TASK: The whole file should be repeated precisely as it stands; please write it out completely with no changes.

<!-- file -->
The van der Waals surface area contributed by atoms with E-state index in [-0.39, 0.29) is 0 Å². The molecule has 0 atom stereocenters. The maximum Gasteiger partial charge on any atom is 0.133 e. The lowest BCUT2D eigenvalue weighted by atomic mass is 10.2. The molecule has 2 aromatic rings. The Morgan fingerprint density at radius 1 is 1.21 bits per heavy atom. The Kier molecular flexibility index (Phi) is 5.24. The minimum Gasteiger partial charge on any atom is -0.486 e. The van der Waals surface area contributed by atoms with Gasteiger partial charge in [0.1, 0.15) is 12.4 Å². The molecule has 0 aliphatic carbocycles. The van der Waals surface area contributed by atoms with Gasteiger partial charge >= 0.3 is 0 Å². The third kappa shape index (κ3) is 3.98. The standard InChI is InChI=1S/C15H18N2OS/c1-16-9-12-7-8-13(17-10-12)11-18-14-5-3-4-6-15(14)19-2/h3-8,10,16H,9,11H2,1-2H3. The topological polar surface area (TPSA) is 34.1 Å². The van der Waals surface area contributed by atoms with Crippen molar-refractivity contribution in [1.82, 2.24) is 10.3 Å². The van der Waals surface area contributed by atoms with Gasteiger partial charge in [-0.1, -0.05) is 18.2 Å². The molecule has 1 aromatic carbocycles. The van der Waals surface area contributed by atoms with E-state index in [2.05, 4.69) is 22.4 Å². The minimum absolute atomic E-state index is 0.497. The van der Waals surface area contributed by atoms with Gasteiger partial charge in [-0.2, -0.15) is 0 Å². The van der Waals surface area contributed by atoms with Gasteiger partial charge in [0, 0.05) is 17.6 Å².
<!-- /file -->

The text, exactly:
The van der Waals surface area contributed by atoms with E-state index in [-0.39, 0.29) is 0 Å². The molecule has 0 atom stereocenters. The maximum Gasteiger partial charge on any atom is 0.133 e. The lowest BCUT2D eigenvalue weighted by atomic mass is 10.2. The molecule has 2 aromatic rings. The Morgan fingerprint density at radius 1 is 1.21 bits per heavy atom. The Kier molecular flexibility index (Phi) is 5.24. The minimum Gasteiger partial charge on any atom is -0.486 e. The van der Waals surface area contributed by atoms with Gasteiger partial charge in [0.1, 0.15) is 12.4 Å². The molecule has 0 aliphatic carbocycles. The van der Waals surface area contributed by atoms with Gasteiger partial charge >= 0.3 is 0 Å². The third kappa shape index (κ3) is 3.98. The standard InChI is InChI=1S/C15H18N2OS/c1-16-9-12-7-8-13(17-10-12)11-18-14-5-3-4-6-15(14)19-2/h3-8,10,16H,9,11H2,1-2H3. The topological polar surface area (TPSA) is 34.1 Å². The van der Waals surface area contributed by atoms with Crippen molar-refractivity contribution in [1.82, 2.24) is 10.3 Å². The van der Waals surface area contributed by atoms with Gasteiger partial charge in [-0.1, -0.05) is 18.2 Å². The molecule has 1 aromatic carbocycles. The van der Waals surface area contributed by atoms with E-state index in [2.05, 4.69) is 22.4 Å². The minimum absolute atomic E-state index is 0.497. The van der Waals surface area contributed by atoms with Gasteiger partial charge in [-0.2, -0.15) is 0 Å². The van der Waals surface area contributed by atoms with Gasteiger partial charge in [0, 0.05) is 17.6 Å².